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Thursday, 21 March 2019 01:14 pm

More dead rats and mice on Predator Free Northland’s agenda

Killing 238 rats and mice is just the start for Predator Free Northland, who want Wellington City Council to help to lift that number.

Tim Trengrove, left, is a passionate member of Predator Free Northland promoting the use of backyard traps to support kaka, tui and other threatened native wildlife.

The next step for the group is establishing a working relationship with the Wellington City Council.

“We are better doing it together rather than a piecemeal approach.” Mr Trengrove says.

Most of the organisation’s members aren’t from a conservation background.

“That gulf of knowledge is why working with the Wellington City Council means so much,” Mr Trengrove says.

Sean Thompson places his trap by the compost bin.

He became interested in trapping after watching a rat steal bread from a bird feeder in his yard.

“I realised this was ridiculous. I need to start trapping these rats.”

Predator Free Northland currently has 140 households with traps.

The group wants to change how people think about trapping.

“It’s about location.” Mr Trengrove says, who wants people to consider areas around their property like large sections of bush.

“Go to where the rats are, not just where the houses are.”

Homeowner Sean Thompson has two traps on his property.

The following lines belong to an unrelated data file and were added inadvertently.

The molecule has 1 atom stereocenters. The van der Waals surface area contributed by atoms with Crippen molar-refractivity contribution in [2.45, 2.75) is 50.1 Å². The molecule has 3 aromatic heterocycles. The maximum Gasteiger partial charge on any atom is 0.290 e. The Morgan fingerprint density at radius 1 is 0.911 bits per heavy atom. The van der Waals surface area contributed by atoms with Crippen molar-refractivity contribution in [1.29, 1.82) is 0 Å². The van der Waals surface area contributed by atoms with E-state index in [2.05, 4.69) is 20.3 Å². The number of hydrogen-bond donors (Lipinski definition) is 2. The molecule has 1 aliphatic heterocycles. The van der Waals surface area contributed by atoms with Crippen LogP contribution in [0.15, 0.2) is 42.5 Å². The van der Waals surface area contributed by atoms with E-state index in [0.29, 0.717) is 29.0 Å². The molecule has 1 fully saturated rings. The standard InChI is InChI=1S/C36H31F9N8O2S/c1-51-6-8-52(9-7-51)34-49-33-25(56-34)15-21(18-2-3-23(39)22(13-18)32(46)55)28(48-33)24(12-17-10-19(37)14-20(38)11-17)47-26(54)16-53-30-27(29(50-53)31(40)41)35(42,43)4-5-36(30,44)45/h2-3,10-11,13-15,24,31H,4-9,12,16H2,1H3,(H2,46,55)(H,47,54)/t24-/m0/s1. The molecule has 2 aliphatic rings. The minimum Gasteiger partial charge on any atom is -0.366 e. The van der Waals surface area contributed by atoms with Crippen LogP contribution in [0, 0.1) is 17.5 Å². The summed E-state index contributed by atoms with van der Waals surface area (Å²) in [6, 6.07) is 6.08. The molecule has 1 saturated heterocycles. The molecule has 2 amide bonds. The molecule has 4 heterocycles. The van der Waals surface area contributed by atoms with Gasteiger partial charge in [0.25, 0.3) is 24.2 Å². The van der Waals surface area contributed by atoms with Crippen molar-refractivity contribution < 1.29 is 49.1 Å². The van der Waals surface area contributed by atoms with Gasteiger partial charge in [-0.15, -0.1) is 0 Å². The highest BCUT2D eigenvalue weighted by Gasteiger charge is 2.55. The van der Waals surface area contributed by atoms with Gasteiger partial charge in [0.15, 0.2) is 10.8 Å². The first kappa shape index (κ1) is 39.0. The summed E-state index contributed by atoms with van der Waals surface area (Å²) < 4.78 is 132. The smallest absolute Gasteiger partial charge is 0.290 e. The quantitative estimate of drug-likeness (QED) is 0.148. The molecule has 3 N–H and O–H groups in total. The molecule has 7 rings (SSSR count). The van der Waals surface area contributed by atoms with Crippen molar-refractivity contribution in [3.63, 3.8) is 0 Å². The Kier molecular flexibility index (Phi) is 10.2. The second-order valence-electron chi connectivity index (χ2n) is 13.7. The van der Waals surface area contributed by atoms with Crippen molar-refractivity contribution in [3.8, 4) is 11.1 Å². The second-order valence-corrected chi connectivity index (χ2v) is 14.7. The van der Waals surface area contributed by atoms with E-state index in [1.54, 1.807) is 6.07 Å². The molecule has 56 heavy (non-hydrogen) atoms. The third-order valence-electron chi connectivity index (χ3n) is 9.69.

He found out about Predator Free Northland by word of mouth and bought the traps.

Mr Thompson said the trapping is already helping wildlife.

“Seems like most of the rats are gone from around here.

Sean Thompson’s children Phoebe (4, left) and Leo (7) show an interest in conservation.

“Skinks are probably one of the first things we noticed coming back because that’s what the rats go for.”

“It’s just quite satisfying to find a rat in the trap.”

Neighbours are on board, but Mr Trengrove and Mr Thompson would love to get more households involved.

For bait, Mr Trengrove uses the classic peanut butter, bacon or dehydrated rabbit.

Mr Thompson uses a recipe of peanut butter, marmite, rolled oats, and golden syrup.

“It tastes pretty good actually,” Mr Thompson says.

The traps are sold with a trap tunnel and several bait cards by Predator Free Northland for $10.

Interested parties can contact Tim Trengrove at or visit



How to trap rats:
The preferred snare is called a Modified Victor trap in a trap tunnel.
The trap tunnel is a wooden box with wire over the entry.
A small hole in the wire lets in pests.
The trap is a standard Victor brand large rat trap that has a plastic shroud attached.
Mr Trengrove says the plastic shroud positions the pest’s spine in an optimal killing position, ensuring there are “no live captures.”
The trap has been designed to only allow rats and mice.
Birds or cats can’t get into the trap tunnel.
The traps have been tested by the National Animal Welfare Advisory Committee (NAWAC) to ensure they are humane and kill quickly.
NAWAC was set up under the Animal Welfare Act by the Ministry of Primary Industries.


Predator Free Northland wants to trap backyard bush, but they’ve got a lot of work to do.


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